Archives de Tag: Quebec history

Three presentations

  1. A Story of Us. What story? What us?”: October 19 @ 24th ACSUS Biennial conference in Las Vegas.
  2. Quebec’s Silent Revolution since the 1990s”: October 30 @ UCL Institute of the Americas in London.
  3. Expo 67 in the Historical Imagination of Contemporary Québec Youth”: November 3 @ University of London.

Annual UCL Quebec Lecture: Quebec: The Silent Revolution

Quebec Silent Revolution

MON, 14 DEC 2015 AT 18:30 

UCL-Institute of the Americas, Lecture Room 103, 51 Gordon Square, London, United Kingdom

In the 1960s Quebec witnessed the so-called Quiet Revolution – generally acknowledged as a period of spectacular transformation. In the 2000s there has been another revolution in Quebec – the Silent Revolution, a period of tranquil change that has nevertheless resulted in a transition from one era to another as profound as that ushered in by the Quiet Revolution.

In his talk, Jocelyn Létourneau will identify and conceptualise the very significant changes that Quebec is undergoing at the present time. In particular, he will argue that Quebec society is experiencing a deep-seated social debate that is producing a collective change in outlook. The three fundamental questions any society asks about itself – where do we come from? Who are we? Where are we going? – are being overtly raised in contemporary Quebec. And it appears that the answers proposed by those who are about to lead society are not the same as before.

“What is to be done with 1759 ?” & “Remembering (from) Where you are Going » are now available

Remembering 1759: The Conquest of Canada in Historical Memory

“What is to be done with 1759 ?”, In Remembering 1759: The Conquest of Canada in Historical Memory, Philip Buckner & John Reid (Eds.), Toronto, University of Toronto Press, 2012, p. 279-302.

The title of this chapter is not meant sarcastically. It implies that the difficulty with 1759 is not historical in nature, haying to do with the event in and of itself, but ideological. What matters is the use people might make – or try to make -of the event in political terms, along with the consequences flowing from their efforts to do so. Put another way, 1759 is not a problem when considered as an event embedded in time or from the point of view of determining what happened in the past, but it becomes so when these past realities are used to create a collective identity and a common cause in the present. Accordingly, one can argue that 1759 does not belong primarily to a past that we might wish to study and understand, but, rather, to a present and a future that we might wish to shape and control. This distinction allows us a clearer perspective on the virulent debates that broke out in Quebec in the spring of 2006 and the winter of 2009. The first centred around the significance attached to the Conquest in a new history curriculum, while the second focused on how to commemorate the two hundred and fiftieth anniversary of the Battle of the Plains of Abraham. Each controversy in its own way highlighted how 1759 remains, despite the lapse of time, an event enshrined in the collective imagination of Quebec. Although it is possible to reinterpret the Conquest in a way that departs from the accepted canon, revisionism inevitably runs afoul of the fear of endangering a sense of identity to which the Conquest is foundational.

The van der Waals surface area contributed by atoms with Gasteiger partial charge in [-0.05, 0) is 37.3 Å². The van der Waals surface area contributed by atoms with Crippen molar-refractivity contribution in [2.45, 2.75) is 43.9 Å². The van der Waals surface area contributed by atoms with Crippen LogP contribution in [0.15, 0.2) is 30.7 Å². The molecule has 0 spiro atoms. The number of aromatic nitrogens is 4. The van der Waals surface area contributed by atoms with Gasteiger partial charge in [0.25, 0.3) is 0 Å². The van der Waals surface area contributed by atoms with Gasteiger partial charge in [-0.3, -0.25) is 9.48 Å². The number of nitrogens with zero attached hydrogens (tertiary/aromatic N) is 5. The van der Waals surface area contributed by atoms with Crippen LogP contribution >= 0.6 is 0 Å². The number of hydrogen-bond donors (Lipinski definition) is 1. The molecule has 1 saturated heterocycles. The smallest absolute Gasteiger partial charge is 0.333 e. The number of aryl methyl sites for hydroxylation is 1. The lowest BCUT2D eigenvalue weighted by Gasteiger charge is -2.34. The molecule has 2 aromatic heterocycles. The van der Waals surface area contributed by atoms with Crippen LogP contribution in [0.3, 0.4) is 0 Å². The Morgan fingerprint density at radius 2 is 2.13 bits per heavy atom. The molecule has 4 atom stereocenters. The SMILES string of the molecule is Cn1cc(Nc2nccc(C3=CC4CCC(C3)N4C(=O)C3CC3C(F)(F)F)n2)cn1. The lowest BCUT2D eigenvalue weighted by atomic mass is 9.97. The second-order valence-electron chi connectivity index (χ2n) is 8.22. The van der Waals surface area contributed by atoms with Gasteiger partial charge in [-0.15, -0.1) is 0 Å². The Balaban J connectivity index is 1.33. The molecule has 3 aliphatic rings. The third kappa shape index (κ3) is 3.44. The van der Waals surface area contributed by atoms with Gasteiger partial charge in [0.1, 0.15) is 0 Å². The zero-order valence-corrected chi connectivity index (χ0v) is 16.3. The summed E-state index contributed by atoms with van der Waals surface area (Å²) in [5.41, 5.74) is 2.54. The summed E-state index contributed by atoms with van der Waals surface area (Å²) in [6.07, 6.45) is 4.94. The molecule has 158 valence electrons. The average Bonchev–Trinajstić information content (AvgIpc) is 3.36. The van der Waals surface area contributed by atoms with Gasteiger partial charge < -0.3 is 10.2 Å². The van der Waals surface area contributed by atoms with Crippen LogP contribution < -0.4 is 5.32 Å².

On 1759 and the future of memory in Québec, see also :

Contemporary Quebec

“Remembering (from) Where you are Going: Memory as Legacy and Inheritance”, In Contemporary Quebec: Selected Readings and Commentaries, Michael Behiels & Matthew Hayday (Eds.), Montréal, McGill-Queen’s University Press, 2011, p. 730-754. 

The problem that concerns me, and for my examination of which the Report of the Task Force on the Teaching of History provides an ideal pretext, is the relationship of Quebecers of French-Canadian heritage to their past, a past seen as one of ordeals and sacrifices requiring an undying memory and necessitating reparation or redemption. It is through the memory of a difficult, sometimes tragic past that the relationship of these Quebecers to the world, to « others, » and to themselves is generally mediated. 

“Go outside of the simple binary vision of the past to bring the kids into complexity. I think that’s the main task of teaching history”

Click on the image

Click on the image

« Some fear that the new curriculum may only emphasize a troubling trend uncovered in a novel 10-year study by Université Laval historian Jocelyn Létourneau. »

Perceptions of history divided along linguistic lines


fait saillant anglo

One Book in Four Pages : Je me souviens? Le passé du Québec dans la conscience de sa jeunesse (2014). 


Lire un extrait du livre Je me souviens? Le passé du Québec dans la conscience de sa jeunesse.

Fait saillant Exemple de phrase